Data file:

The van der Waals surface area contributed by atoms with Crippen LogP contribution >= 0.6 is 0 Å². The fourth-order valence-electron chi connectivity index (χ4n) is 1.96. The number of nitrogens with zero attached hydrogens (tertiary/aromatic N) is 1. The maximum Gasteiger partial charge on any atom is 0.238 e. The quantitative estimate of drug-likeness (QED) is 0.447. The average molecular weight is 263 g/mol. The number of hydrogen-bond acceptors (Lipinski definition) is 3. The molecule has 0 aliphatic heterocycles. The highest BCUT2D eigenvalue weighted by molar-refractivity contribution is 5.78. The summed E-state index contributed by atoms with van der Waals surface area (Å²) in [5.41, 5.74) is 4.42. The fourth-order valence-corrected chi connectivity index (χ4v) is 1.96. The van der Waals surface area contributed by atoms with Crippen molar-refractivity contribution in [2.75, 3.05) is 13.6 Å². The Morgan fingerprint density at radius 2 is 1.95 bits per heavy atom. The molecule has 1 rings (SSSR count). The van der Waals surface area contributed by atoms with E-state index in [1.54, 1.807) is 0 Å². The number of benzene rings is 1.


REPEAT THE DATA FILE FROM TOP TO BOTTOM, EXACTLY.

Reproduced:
The van der Waals surface area contributed by atoms with Crippen LogP contribution >= 0.6 is 0 Å². The fourth-order valence-electron chi connectivity index (χ4n) is 1.96. The number of nitrogens with zero attached hydrogens (tertiary/aromatic N) is 1. The maximum Gasteiger partial charge on any atom is 0.238 e. The quantitative estimate of drug-likeness (QED) is 0.447. The average molecular weight is 263 g/mol. The number of hydrogen-bond acceptors (Lipinski definition) is 3. The molecule has 0 aliphatic heterocycles. The highest BCUT2D eigenvalue weighted by molar-refractivity contribution is 5.78. The summed E-state index contributed by atoms with van der Waals surface area (Å²) in [5.41, 5.74) is 4.42. The fourth-order valence-corrected chi connectivity index (χ4v) is 1.96. The van der Waals surface area contributed by atoms with Crippen molar-refractivity contribution in [2.75, 3.05) is 13.6 Å². The Morgan fingerprint density at radius 2 is 1.95 bits per heavy atom. The molecule has 1 rings (SSSR count). The van der Waals surface area contributed by atoms with E-state index in [1.54, 1.807) is 0 Å². The number of benzene rings is 1.